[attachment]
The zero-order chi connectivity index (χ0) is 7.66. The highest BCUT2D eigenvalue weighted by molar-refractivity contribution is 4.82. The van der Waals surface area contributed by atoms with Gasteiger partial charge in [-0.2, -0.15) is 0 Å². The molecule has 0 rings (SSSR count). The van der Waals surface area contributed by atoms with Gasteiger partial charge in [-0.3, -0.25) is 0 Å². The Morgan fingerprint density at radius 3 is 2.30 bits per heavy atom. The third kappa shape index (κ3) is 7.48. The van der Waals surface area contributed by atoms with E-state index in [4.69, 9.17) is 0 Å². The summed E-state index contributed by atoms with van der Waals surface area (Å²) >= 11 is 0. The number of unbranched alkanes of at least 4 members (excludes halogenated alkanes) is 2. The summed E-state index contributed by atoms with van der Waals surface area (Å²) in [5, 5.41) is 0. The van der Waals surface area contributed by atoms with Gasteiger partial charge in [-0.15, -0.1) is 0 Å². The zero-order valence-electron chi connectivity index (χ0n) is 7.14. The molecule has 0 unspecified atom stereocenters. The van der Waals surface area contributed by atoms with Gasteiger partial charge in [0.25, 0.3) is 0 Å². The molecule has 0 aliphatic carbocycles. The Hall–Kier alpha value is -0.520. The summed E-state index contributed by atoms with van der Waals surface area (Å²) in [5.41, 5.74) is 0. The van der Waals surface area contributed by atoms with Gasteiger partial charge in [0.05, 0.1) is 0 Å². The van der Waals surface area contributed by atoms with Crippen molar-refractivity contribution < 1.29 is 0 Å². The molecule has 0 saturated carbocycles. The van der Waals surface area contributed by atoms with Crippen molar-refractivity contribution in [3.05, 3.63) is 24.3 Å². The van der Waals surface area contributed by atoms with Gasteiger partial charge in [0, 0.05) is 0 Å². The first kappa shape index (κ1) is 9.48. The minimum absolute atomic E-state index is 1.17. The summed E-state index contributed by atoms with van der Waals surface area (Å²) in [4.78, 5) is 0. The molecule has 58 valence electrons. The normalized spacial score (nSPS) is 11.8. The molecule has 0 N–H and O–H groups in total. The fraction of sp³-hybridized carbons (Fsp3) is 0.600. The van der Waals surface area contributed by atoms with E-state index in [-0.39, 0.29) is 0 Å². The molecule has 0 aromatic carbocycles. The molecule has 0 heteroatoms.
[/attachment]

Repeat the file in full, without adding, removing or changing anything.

The zero-order chi connectivity index (χ0) is 7.66. The highest BCUT2D eigenvalue weighted by molar-refractivity contribution is 4.82. The van der Waals surface area contributed by atoms with Gasteiger partial charge in [-0.2, -0.15) is 0 Å². The molecule has 0 rings (SSSR count). The van der Waals surface area contributed by atoms with Gasteiger partial charge in [-0.3, -0.25) is 0 Å². The Morgan fingerprint density at radius 3 is 2.30 bits per heavy atom. The third kappa shape index (κ3) is 7.48. The van der Waals surface area contributed by atoms with E-state index in [4.69, 9.17) is 0 Å². The summed E-state index contributed by atoms with van der Waals surface area (Å²) >= 11 is 0. The number of unbranched alkanes of at least 4 members (excludes halogenated alkanes) is 2. The summed E-state index contributed by atoms with van der Waals surface area (Å²) in [5, 5.41) is 0. The van der Waals surface area contributed by atoms with Gasteiger partial charge in [-0.15, -0.1) is 0 Å². The zero-order valence-electron chi connectivity index (χ0n) is 7.14. The molecule has 0 unspecified atom stereocenters. The van der Waals surface area contributed by atoms with Gasteiger partial charge in [0.25, 0.3) is 0 Å². The molecule has 0 aliphatic carbocycles. The Hall–Kier alpha value is -0.520. The summed E-state index contributed by atoms with van der Waals surface area (Å²) in [5.41, 5.74) is 0. The van der Waals surface area contributed by atoms with Gasteiger partial charge in [0.05, 0.1) is 0 Å². The van der Waals surface area contributed by atoms with Crippen molar-refractivity contribution < 1.29 is 0 Å². The molecule has 0 saturated carbocycles. The van der Waals surface area contributed by atoms with Crippen molar-refractivity contribution in [3.05, 3.63) is 24.3 Å². The van der Waals surface area contributed by atoms with Gasteiger partial charge in [0, 0.05) is 0 Å². The first kappa shape index (κ1) is 9.48. The minimum absolute atomic E-state index is 1.17. The summed E-state index contributed by atoms with van der Waals surface area (Å²) in [4.78, 5) is 0. The molecule has 58 valence electrons. The normalized spacial score (nSPS) is 11.8. The molecule has 0 N–H and O–H groups in total. The fraction of sp³-hybridized carbons (Fsp3) is 0.600. The van der Waals surface area contributed by atoms with E-state index in [-0.39, 0.29) is 0 Å². The molecule has 0 aromatic carbocycles. The molecule has 0 heteroatoms.